Harrisonburg, VA (10/10/2013) – The Center for International Stabilization and Recovery (CISR) at James Madison University (JMU) will travel to Vietnam in 2014 to support its local partner, The Association for the Empowerment of People with Disabilities (AEPD), and launch a public-awareness campaign promoting the rights of people with disabilities (PWDs). The campaign looks to increase awareness among the general public and among government officials of the rights legally afforded to PWDs in Vietnam.
The Department of State’s Bureau of Democracy, Human Rights and Labor awarded CISR a $247,500 grant to conduct and support a capacity-building project for AEPD, which is one of Vietnam’s leading organizations promoting economic and social empowerment for PWDs. A three-person CISR project team will travel to Vietnam to conduct the initial trainings in Quang Binh province and Hanoi, and oversee the project’s monitoring and evaluation to ensure that the overall campaign is carried out successfully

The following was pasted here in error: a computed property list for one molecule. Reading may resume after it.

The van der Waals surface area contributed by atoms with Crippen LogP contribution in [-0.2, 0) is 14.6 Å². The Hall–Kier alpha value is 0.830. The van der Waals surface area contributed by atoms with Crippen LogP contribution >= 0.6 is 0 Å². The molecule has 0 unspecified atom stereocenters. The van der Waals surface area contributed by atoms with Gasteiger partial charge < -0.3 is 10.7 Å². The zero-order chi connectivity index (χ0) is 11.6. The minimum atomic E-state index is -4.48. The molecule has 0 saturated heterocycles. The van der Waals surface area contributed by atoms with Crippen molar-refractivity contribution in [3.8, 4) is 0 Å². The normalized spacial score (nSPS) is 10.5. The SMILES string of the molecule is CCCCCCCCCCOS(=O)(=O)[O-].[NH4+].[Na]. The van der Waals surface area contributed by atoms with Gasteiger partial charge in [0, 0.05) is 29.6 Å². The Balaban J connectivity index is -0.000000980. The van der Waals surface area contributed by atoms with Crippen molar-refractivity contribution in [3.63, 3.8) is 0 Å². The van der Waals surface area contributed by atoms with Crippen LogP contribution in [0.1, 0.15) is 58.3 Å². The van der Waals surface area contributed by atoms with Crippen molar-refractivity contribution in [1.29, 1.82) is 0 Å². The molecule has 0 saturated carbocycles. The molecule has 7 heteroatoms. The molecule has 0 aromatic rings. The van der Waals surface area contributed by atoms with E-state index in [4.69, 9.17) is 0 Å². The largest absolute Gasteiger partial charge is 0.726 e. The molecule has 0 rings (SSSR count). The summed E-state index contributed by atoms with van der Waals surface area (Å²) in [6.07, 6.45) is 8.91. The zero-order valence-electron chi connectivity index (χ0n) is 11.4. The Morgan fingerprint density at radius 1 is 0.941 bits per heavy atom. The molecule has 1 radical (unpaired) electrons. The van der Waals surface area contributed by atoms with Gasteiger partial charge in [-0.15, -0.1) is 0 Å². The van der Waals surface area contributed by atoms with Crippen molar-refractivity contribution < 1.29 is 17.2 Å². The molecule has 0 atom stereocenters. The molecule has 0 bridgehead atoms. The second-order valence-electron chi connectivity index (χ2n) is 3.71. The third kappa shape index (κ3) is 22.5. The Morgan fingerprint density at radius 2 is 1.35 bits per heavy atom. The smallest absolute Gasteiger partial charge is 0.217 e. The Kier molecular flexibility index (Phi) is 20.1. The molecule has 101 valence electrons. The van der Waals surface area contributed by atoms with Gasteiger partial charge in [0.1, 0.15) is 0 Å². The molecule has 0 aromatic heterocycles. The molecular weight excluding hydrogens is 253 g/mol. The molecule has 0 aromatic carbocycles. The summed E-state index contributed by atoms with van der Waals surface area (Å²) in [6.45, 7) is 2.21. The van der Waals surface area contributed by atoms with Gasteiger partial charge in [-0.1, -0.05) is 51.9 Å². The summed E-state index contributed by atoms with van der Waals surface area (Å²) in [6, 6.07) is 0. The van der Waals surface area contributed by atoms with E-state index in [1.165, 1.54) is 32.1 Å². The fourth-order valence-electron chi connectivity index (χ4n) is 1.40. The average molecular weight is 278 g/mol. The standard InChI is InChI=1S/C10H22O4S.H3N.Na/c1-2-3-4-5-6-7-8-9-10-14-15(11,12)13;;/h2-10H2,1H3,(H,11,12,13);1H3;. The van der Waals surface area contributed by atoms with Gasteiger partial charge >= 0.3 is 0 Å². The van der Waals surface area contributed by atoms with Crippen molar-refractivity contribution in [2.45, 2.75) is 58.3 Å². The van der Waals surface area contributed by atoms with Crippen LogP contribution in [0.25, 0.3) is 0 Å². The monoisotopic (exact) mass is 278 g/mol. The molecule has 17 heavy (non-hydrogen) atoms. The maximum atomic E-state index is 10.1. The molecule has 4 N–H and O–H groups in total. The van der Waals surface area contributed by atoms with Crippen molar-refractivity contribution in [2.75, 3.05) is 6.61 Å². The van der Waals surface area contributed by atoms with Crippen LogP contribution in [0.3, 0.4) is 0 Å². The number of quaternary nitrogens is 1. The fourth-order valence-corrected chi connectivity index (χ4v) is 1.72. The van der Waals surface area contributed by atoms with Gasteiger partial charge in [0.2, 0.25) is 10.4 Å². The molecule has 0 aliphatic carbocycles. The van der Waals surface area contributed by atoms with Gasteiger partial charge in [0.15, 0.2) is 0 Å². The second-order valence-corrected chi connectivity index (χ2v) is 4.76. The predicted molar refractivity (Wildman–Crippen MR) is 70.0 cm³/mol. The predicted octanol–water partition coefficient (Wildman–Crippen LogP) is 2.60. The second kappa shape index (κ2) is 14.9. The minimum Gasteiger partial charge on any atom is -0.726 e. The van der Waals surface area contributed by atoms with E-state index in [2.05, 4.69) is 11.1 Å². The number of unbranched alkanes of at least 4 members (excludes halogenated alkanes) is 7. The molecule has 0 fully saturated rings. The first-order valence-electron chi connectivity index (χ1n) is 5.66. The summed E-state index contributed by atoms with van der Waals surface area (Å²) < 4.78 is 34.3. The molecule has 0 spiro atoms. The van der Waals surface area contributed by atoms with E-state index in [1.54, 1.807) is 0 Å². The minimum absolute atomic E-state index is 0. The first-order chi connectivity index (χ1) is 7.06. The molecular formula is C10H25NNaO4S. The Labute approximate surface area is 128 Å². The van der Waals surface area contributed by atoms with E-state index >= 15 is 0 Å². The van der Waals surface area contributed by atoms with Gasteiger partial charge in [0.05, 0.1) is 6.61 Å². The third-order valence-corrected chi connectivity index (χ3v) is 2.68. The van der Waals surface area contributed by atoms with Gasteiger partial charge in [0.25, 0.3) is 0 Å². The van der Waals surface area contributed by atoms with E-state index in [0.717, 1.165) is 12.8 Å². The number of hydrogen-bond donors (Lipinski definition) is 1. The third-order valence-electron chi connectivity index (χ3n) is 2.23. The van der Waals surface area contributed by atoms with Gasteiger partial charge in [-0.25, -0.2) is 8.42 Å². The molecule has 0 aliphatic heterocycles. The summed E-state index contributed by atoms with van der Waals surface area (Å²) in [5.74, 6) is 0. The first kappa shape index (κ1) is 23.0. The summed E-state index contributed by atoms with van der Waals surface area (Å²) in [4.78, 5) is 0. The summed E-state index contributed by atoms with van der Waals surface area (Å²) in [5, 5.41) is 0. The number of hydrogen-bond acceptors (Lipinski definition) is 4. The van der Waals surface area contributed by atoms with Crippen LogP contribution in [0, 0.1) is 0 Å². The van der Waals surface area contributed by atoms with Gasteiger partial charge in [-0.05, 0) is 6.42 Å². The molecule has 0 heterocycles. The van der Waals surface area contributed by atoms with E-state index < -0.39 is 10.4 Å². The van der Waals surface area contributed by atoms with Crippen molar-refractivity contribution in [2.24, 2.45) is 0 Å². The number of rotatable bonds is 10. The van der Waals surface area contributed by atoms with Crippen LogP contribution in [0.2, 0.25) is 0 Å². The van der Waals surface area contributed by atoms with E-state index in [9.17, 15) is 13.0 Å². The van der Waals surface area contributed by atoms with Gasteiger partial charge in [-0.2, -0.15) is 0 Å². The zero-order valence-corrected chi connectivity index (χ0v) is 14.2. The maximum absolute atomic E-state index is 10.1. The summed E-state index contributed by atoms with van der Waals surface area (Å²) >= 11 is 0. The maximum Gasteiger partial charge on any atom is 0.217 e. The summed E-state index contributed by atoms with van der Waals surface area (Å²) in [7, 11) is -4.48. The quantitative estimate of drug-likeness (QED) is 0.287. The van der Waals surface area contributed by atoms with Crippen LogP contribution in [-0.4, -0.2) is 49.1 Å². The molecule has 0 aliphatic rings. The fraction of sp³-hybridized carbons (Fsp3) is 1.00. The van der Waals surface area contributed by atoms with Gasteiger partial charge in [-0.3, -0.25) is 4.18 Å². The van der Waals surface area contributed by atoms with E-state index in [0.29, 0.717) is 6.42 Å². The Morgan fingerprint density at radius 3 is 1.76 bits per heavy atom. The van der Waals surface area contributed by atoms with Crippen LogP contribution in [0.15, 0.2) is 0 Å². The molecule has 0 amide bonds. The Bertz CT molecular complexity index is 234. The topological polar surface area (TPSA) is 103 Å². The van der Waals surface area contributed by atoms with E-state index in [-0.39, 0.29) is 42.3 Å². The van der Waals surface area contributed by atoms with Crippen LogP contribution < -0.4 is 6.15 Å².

This project is a public-advocacy campaign striving toward an inclusive and barrier-free Vietnamese society where PWDs can fulfill their potential, enjoy equal opportunities and continue to productively contribute to their communities.
CISR previously worked on projects in Vietnam, including mine-risk education in Quang Tri province (1999–2000) and victim-assistance work by staff members during previous employment with Survivor Corps. In 2012, CISR conducted a peer-support training workshop in conjunction with AEPD in Vietnam for 41 PWDs, including landmine/unexploded-ordnance victims and people affected by Agent Orange.
In recent years the Vietnamese government passed a series of laws to protect PWD rights. The broadest and most recent is the National Disability Law, enacted in 2010.The CISR education and public-awareness campaign will help AEPD empower communities and local governments to observe the law.
AEPD was born out of the international humanitarian organization Survivor Corps/Landmine Survivors Network, which launched its Vietnam program in 2003 and was co-founded by CISR Director Ken Rutherford.
CISR helps communities affected by conflict and trauma through innovative research, training, information exchange and direct services. CISR was founded at JMU in 1996 as the Mine Action Information Center, becoming CISR in 2008. Since its founding, CISR has worked worldwide to help communities build peaceful and prosperous futures free from the repercussions of war and disaster.